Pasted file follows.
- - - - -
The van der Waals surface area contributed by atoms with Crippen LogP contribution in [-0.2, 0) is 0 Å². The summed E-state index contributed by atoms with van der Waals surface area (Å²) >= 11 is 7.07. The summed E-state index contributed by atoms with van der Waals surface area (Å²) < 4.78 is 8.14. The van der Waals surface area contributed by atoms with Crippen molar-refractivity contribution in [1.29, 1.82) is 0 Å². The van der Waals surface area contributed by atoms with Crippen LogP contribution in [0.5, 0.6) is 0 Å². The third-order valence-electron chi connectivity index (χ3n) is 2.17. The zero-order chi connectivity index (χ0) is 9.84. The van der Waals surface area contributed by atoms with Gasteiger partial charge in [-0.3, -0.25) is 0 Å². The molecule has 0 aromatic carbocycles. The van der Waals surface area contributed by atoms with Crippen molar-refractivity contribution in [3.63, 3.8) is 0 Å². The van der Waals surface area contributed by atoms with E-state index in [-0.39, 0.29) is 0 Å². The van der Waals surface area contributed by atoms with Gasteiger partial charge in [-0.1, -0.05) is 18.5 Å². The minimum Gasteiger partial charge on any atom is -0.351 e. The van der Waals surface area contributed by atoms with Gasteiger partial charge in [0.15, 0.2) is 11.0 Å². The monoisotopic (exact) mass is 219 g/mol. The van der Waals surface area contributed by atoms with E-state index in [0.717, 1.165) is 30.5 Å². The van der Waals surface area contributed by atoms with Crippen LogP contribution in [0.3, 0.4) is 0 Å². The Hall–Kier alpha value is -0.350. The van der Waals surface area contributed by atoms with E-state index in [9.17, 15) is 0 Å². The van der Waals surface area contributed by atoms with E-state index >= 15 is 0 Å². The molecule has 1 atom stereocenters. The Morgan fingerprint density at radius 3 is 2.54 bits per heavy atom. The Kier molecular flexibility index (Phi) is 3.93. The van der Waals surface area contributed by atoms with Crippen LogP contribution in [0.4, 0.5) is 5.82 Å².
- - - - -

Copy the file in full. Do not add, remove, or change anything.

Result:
The van der Waals surface area contributed by atoms with Crippen LogP contribution in [-0.2, 0) is 0 Å². The summed E-state index contributed by atoms with van der Waals surface area (Å²) >= 11 is 7.07. The summed E-state index contributed by atoms with van der Waals surface area (Å²) < 4.78 is 8.14. The van der Waals surface area contributed by atoms with Crippen molar-refractivity contribution in [1.29, 1.82) is 0 Å². The van der Waals surface area contributed by atoms with Crippen LogP contribution in [0.5, 0.6) is 0 Å². The third-order valence-electron chi connectivity index (χ3n) is 2.17. The zero-order chi connectivity index (χ0) is 9.84. The van der Waals surface area contributed by atoms with Gasteiger partial charge in [-0.3, -0.25) is 0 Å². The molecule has 0 aromatic carbocycles. The van der Waals surface area contributed by atoms with Crippen molar-refractivity contribution in [3.63, 3.8) is 0 Å². The van der Waals surface area contributed by atoms with E-state index in [-0.39, 0.29) is 0 Å². The van der Waals surface area contributed by atoms with Gasteiger partial charge in [-0.1, -0.05) is 18.5 Å². The minimum Gasteiger partial charge on any atom is -0.351 e. The van der Waals surface area contributed by atoms with Gasteiger partial charge in [0.15, 0.2) is 11.0 Å². The monoisotopic (exact) mass is 219 g/mol. The van der Waals surface area contributed by atoms with E-state index in [0.717, 1.165) is 30.5 Å². The van der Waals surface area contributed by atoms with Crippen LogP contribution in [0.3, 0.4) is 0 Å². The Hall–Kier alpha value is -0.350. The van der Waals surface area contributed by atoms with E-state index in [9.17, 15) is 0 Å². The van der Waals surface area contributed by atoms with E-state index >= 15 is 0 Å². The molecule has 1 atom stereocenters. The Morgan fingerprint density at radius 3 is 2.54 bits per heavy atom. The Kier molecular flexibility index (Phi) is 3.93. The van der Waals surface area contributed by atoms with Crippen LogP contribution in [0.4, 0.5) is 5.82 Å².